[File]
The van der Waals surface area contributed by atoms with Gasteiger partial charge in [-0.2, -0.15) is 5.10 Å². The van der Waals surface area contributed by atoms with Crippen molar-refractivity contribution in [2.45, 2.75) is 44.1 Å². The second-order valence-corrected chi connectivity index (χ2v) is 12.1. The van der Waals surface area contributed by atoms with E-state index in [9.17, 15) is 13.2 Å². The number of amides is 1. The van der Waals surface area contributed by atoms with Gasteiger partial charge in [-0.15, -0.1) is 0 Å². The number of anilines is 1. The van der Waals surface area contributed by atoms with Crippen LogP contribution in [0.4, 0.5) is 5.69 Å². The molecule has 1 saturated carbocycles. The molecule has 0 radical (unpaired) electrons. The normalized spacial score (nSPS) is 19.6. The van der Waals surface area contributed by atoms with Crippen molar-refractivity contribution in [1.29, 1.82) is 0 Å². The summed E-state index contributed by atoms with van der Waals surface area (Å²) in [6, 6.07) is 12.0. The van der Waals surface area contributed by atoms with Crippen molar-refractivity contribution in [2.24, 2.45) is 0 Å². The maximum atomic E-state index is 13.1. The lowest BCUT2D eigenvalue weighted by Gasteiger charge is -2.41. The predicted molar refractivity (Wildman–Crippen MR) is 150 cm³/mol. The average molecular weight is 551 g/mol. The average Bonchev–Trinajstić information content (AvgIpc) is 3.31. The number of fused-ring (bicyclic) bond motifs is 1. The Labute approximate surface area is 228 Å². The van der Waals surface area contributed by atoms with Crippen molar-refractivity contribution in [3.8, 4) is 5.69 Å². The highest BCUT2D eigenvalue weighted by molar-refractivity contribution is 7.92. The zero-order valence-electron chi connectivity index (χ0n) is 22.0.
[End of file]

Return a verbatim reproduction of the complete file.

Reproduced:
The van der Waals surface area contributed by atoms with Gasteiger partial charge in [-0.2, -0.15) is 5.10 Å². The van der Waals surface area contributed by atoms with Crippen molar-refractivity contribution in [2.45, 2.75) is 44.1 Å². The second-order valence-corrected chi connectivity index (χ2v) is 12.1. The van der Waals surface area contributed by atoms with E-state index in [9.17, 15) is 13.2 Å². The number of amides is 1. The van der Waals surface area contributed by atoms with Gasteiger partial charge in [-0.15, -0.1) is 0 Å². The number of anilines is 1. The van der Waals surface area contributed by atoms with Crippen LogP contribution in [0.4, 0.5) is 5.69 Å². The molecule has 1 saturated carbocycles. The molecule has 0 radical (unpaired) electrons. The normalized spacial score (nSPS) is 19.6. The van der Waals surface area contributed by atoms with Crippen molar-refractivity contribution in [1.29, 1.82) is 0 Å². The summed E-state index contributed by atoms with van der Waals surface area (Å²) in [6, 6.07) is 12.0. The van der Waals surface area contributed by atoms with Crippen molar-refractivity contribution in [2.24, 2.45) is 0 Å². The maximum atomic E-state index is 13.1. The lowest BCUT2D eigenvalue weighted by Gasteiger charge is -2.41. The predicted molar refractivity (Wildman–Crippen MR) is 150 cm³/mol. The average molecular weight is 551 g/mol. The average Bonchev–Trinajstić information content (AvgIpc) is 3.31. The number of fused-ring (bicyclic) bond motifs is 1. The Labute approximate surface area is 228 Å². The van der Waals surface area contributed by atoms with Crippen molar-refractivity contribution in [3.8, 4) is 5.69 Å². The highest BCUT2D eigenvalue weighted by molar-refractivity contribution is 7.92. The zero-order valence-electron chi connectivity index (χ0n) is 22.0.